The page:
There is a cruise ship in this movie, the Genesis of the fictitious Azure Cruise Lines. The boat is or is based off of Freedom-class cruise ships. It does not fare well and capsizes, Poseidon Adventure-style. It is assumed it does not recover, but a deleted scene taken out of the final cut depicts the boat and its passengers safe.

Do I think the SS United States could survive, even if it was fully functional? I know there are some who would say so, but I don't think so. The waves depicted in 2012 are super strong and huge. They show the aircraft carrier USS John F. Kennedy at the mercy of the waves, pancaking the White House. That ship was built in the 1960's at Newport News Shipbuilding, where the SS United States was constructed. Two huge ships in this movie, Genesis and JFK, are pushed around like playthings. These craft were built for regular weather, not these freak waves. The Big U wouldn't have done any better than its toy model.

What do you think? Could the SS United States could take on 2012?

The Movie: Disaster movie. Great visuals. 3/4
SS United States: It's a model of the ship. Used for heavy-handed foreshadowing. 1/4

Sources used:
USS John F. Kennedy (CV-67) Wikipedia Page
2012 IMDB

Sunday, June 19, 2016

SS United States Silver Screen Review: Sabrina (1954)

"...And you're still reaching for the moon."
"No, father. The moon's reaching for ME."
- Quote from Sabrina (1954)

Sabrina is the story of Sabrina (Audrey Hepburn), the daughter of a chauffeur for a vastly rich Long Island family. Sabrina loves the family's youngest son David Larrabee (William Holden), but he barely acknowledges her existence. Sabrina's father sends her to Paris to go to cooking school for two years. When she returns, she finally is able to catch newly-engaged David's eye. But through mishaps and circumstance, she starts to also catch the attention of the family's older son, Linus Larrabee (Humphrey Bogart). A star-studded love triangle romance ensues. Who knows what will happen??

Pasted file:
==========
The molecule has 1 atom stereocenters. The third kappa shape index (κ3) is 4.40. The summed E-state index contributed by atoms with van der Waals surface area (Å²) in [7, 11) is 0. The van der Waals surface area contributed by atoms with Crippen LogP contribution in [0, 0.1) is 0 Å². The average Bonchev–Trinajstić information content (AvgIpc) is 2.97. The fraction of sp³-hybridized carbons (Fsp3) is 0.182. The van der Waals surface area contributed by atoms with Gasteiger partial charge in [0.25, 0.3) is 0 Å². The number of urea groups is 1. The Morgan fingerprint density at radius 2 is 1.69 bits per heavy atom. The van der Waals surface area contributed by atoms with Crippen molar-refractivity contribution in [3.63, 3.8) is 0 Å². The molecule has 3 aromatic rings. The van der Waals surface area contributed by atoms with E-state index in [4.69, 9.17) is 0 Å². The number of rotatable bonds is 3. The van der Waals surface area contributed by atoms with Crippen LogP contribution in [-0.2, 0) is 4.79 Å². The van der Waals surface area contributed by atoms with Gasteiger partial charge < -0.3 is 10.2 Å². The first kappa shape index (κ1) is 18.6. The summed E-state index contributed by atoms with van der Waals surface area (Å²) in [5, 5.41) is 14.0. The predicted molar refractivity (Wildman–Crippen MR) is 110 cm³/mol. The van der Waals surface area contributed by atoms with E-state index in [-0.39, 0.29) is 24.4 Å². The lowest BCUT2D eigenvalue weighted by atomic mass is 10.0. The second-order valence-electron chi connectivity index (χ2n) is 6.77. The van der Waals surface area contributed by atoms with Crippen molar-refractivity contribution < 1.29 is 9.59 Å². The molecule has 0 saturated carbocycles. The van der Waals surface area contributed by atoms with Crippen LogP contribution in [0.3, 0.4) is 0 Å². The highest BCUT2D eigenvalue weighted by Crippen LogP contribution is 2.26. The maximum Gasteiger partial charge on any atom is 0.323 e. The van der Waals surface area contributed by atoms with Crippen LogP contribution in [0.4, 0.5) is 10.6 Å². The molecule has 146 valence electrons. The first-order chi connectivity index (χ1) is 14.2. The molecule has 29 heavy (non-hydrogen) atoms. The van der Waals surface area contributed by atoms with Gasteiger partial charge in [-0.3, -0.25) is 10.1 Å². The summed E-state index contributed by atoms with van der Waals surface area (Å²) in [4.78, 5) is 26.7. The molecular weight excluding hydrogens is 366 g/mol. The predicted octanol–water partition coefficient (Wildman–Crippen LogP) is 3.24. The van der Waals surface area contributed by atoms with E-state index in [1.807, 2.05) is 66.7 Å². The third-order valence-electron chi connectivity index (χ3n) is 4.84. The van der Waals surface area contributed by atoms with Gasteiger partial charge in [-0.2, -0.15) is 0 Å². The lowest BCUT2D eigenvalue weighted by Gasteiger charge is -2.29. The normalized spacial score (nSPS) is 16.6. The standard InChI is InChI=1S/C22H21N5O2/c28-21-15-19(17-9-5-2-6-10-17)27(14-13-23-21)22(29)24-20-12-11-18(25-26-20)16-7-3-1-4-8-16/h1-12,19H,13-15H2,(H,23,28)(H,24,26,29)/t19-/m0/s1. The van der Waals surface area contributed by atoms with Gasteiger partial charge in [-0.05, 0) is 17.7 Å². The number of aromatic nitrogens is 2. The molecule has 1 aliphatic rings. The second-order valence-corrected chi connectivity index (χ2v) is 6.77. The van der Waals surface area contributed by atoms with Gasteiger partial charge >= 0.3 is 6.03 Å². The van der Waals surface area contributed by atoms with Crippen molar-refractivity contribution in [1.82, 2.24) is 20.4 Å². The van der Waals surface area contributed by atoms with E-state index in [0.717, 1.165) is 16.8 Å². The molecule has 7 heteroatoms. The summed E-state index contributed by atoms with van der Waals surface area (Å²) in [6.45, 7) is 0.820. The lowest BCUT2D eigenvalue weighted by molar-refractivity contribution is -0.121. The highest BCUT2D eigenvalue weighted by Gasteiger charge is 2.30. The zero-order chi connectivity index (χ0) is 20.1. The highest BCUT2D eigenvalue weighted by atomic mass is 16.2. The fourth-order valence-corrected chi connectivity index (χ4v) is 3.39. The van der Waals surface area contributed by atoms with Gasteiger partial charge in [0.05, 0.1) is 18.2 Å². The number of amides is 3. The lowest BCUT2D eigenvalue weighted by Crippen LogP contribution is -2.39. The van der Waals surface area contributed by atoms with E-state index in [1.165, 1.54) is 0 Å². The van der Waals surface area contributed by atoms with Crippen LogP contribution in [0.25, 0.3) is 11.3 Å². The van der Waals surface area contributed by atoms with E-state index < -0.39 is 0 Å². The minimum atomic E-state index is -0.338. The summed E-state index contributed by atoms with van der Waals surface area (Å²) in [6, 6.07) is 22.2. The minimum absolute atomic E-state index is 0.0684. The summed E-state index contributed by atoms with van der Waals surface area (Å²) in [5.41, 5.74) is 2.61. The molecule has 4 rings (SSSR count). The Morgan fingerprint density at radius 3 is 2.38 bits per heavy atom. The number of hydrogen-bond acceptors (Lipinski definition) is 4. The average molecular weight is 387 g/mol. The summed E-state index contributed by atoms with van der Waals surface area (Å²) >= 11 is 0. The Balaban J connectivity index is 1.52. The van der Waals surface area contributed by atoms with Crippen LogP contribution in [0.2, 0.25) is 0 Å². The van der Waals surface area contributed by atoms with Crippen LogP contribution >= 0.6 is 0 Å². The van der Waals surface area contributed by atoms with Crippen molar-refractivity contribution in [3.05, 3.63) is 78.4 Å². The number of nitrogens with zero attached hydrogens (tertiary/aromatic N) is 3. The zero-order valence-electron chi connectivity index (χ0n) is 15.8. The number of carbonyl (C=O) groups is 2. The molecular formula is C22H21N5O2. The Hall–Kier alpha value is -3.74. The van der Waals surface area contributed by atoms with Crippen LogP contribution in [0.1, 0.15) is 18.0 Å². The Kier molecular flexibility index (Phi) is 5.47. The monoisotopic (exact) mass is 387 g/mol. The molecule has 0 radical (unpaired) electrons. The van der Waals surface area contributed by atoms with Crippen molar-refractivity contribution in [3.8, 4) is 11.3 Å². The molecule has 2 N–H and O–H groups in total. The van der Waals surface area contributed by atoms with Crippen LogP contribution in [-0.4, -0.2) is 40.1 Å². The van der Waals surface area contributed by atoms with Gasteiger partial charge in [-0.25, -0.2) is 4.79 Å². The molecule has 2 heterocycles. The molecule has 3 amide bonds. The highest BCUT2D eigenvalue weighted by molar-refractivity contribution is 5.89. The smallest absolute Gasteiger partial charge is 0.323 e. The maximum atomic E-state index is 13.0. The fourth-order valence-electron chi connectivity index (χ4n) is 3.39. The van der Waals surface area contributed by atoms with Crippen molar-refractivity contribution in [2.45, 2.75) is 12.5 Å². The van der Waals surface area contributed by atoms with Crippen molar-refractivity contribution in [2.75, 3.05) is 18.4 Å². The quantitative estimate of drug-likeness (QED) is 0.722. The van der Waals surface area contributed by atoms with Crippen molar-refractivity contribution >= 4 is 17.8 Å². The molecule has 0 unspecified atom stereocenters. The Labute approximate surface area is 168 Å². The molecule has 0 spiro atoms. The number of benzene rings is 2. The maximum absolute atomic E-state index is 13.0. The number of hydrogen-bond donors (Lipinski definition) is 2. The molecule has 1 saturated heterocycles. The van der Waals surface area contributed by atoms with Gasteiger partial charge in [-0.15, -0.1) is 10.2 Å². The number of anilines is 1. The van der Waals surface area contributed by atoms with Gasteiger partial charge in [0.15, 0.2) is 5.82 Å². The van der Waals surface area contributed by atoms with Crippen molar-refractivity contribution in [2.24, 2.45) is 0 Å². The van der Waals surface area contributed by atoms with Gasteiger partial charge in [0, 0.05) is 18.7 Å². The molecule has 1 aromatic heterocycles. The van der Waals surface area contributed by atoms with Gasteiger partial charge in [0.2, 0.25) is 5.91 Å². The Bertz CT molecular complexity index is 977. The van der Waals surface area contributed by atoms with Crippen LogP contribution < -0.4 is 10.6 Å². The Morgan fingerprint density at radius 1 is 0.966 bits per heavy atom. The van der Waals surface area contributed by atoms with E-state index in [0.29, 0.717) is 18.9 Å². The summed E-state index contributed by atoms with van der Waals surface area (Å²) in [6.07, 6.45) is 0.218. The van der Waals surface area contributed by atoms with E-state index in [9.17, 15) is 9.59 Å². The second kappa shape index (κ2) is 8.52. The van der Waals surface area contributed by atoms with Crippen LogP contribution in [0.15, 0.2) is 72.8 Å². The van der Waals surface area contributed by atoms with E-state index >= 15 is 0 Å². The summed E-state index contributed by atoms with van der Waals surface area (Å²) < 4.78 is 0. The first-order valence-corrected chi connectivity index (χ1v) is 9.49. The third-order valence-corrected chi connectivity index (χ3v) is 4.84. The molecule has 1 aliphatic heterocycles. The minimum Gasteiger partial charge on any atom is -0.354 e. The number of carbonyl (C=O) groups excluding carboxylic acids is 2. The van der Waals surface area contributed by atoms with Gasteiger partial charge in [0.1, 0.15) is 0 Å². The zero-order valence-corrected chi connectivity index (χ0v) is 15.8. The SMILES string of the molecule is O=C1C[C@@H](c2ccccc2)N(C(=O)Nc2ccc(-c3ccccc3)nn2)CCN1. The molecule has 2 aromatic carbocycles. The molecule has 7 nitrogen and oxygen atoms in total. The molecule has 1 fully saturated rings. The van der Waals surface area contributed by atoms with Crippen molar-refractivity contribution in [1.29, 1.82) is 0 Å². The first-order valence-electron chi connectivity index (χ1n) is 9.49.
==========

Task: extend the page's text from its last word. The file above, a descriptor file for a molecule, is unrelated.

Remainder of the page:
Sabrina was a pretty fun movie to watch. The person I was watching this with wasn't sure they were going to be able to stay up to watch the whole movie [we started the movie later than we expected], but we were both glued to the television from start to end.

The movie had great little lines throughout. David asks, "Where have you been all my life?" Sabrina coyly responds "Right over the garage." It was fun and witty. 

I didn't really feel any romance between Bogart and Hepburn. Bogart seemed to just be there. According to the movie's IMDB page, Bogart didn't like working with her. Holden and Hepburn had great chemistry, probably due to their off-screen romance.

(I have a great theory on how this movie could have turned out. It's a little long and a big tangent, but if you want to see it, it's below the Final Thoughts.)

Let's go find that ship!

There are four ocean liners seen in this movie.

As soon as I heard Sabrina was going to go to Paris, I thought, Ah, we'll get a nice 'Going to Paris by Boat' montage. Not so. She instantly appears there. Two years later, she says she'll be taking an airplane back home, and a second later instantly appears across the pond. Well okay, Sabrina, someone clearly doesn't understand that getting there is half the fun.

When Linus wants to go to France, he buys tickets for a ship. The SS United States? No, the SS Liberte, a well-known French Line/CGT ship (originally the German SS Europa). This becomes the main ship spoken about in the movie and is featured prominently in the climax & end.